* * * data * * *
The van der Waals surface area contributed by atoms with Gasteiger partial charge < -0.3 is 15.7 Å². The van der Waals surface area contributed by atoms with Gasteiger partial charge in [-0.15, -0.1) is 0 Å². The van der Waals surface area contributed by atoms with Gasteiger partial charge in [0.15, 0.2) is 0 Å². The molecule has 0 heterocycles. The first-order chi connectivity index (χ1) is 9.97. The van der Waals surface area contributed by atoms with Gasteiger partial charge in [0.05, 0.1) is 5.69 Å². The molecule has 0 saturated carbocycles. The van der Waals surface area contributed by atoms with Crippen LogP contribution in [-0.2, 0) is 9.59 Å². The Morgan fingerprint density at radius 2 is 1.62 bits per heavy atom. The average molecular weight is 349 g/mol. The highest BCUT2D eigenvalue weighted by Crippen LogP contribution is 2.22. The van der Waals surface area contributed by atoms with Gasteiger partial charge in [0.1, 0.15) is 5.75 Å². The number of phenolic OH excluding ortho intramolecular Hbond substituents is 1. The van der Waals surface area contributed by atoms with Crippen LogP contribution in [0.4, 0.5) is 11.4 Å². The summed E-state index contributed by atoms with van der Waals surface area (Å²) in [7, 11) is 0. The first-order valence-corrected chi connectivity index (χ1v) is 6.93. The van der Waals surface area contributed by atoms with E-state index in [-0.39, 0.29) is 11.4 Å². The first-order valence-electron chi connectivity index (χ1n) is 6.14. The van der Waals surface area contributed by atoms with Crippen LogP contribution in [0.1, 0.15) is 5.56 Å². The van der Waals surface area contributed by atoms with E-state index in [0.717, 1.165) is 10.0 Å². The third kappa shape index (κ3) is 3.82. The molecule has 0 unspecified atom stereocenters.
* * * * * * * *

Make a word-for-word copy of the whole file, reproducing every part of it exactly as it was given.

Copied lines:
The van der Waals surface area contributed by atoms with Gasteiger partial charge < -0.3 is 15.7 Å². The van der Waals surface area contributed by atoms with Gasteiger partial charge in [-0.15, -0.1) is 0 Å². The van der Waals surface area contributed by atoms with Gasteiger partial charge in [0.15, 0.2) is 0 Å². The molecule has 0 heterocycles. The first-order chi connectivity index (χ1) is 9.97. The van der Waals surface area contributed by atoms with Gasteiger partial charge in [0.05, 0.1) is 5.69 Å². The molecule has 0 saturated carbocycles. The van der Waals surface area contributed by atoms with Crippen LogP contribution in [-0.2, 0) is 9.59 Å². The Morgan fingerprint density at radius 2 is 1.62 bits per heavy atom. The average molecular weight is 349 g/mol. The highest BCUT2D eigenvalue weighted by Crippen LogP contribution is 2.22. The van der Waals surface area contributed by atoms with Gasteiger partial charge in [0.1, 0.15) is 5.75 Å². The number of phenolic OH excluding ortho intramolecular Hbond substituents is 1. The van der Waals surface area contributed by atoms with Crippen LogP contribution in [0.4, 0.5) is 11.4 Å². The summed E-state index contributed by atoms with van der Waals surface area (Å²) in [7, 11) is 0. The first-order valence-corrected chi connectivity index (χ1v) is 6.93. The van der Waals surface area contributed by atoms with E-state index in [-0.39, 0.29) is 11.4 Å². The first-order valence-electron chi connectivity index (χ1n) is 6.14. The van der Waals surface area contributed by atoms with Crippen LogP contribution in [0.1, 0.15) is 5.56 Å². The van der Waals surface area contributed by atoms with E-state index in [0.717, 1.165) is 10.0 Å². The third kappa shape index (κ3) is 3.82. The molecule has 0 unspecified atom stereocenters.